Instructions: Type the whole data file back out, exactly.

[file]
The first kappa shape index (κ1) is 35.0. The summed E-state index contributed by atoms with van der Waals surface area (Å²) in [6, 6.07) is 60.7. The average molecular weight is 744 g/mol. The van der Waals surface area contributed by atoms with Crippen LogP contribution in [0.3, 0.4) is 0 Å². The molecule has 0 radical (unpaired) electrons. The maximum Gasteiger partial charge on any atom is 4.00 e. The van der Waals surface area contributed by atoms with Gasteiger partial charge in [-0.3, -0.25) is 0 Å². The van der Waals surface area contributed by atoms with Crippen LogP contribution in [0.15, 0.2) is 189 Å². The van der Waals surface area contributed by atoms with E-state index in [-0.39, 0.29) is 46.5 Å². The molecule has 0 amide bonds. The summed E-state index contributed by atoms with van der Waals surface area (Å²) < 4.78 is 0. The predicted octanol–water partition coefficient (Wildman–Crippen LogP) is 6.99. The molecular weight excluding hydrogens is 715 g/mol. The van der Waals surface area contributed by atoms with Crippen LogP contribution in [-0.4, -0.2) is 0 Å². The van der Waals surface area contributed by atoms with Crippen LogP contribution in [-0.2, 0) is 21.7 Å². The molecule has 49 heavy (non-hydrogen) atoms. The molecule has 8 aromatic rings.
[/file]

The first kappa shape index (κ1) is 35.0. The summed E-state index contributed by atoms with van der Waals surface area (Å²) in [6, 6.07) is 60.7. The average molecular weight is 744 g/mol. The van der Waals surface area contributed by atoms with Crippen LogP contribution in [0.3, 0.4) is 0 Å². The molecule has 0 radical (unpaired) electrons. The maximum Gasteiger partial charge on any atom is 4.00 e. The van der Waals surface area contributed by atoms with Gasteiger partial charge in [-0.3, -0.25) is 0 Å². The van der Waals surface area contributed by atoms with Crippen LogP contribution in [0.15, 0.2) is 189 Å². The van der Waals surface area contributed by atoms with E-state index in [-0.39, 0.29) is 46.5 Å². The molecule has 0 amide bonds. The summed E-state index contributed by atoms with van der Waals surface area (Å²) < 4.78 is 0. The predicted octanol–water partition coefficient (Wildman–Crippen LogP) is 6.99. The molecular weight excluding hydrogens is 715 g/mol. The van der Waals surface area contributed by atoms with Crippen LogP contribution in [-0.4, -0.2) is 0 Å². The van der Waals surface area contributed by atoms with Crippen LogP contribution in [-0.2, 0) is 21.7 Å². The molecule has 49 heavy (non-hydrogen) atoms. The molecule has 8 aromatic rings.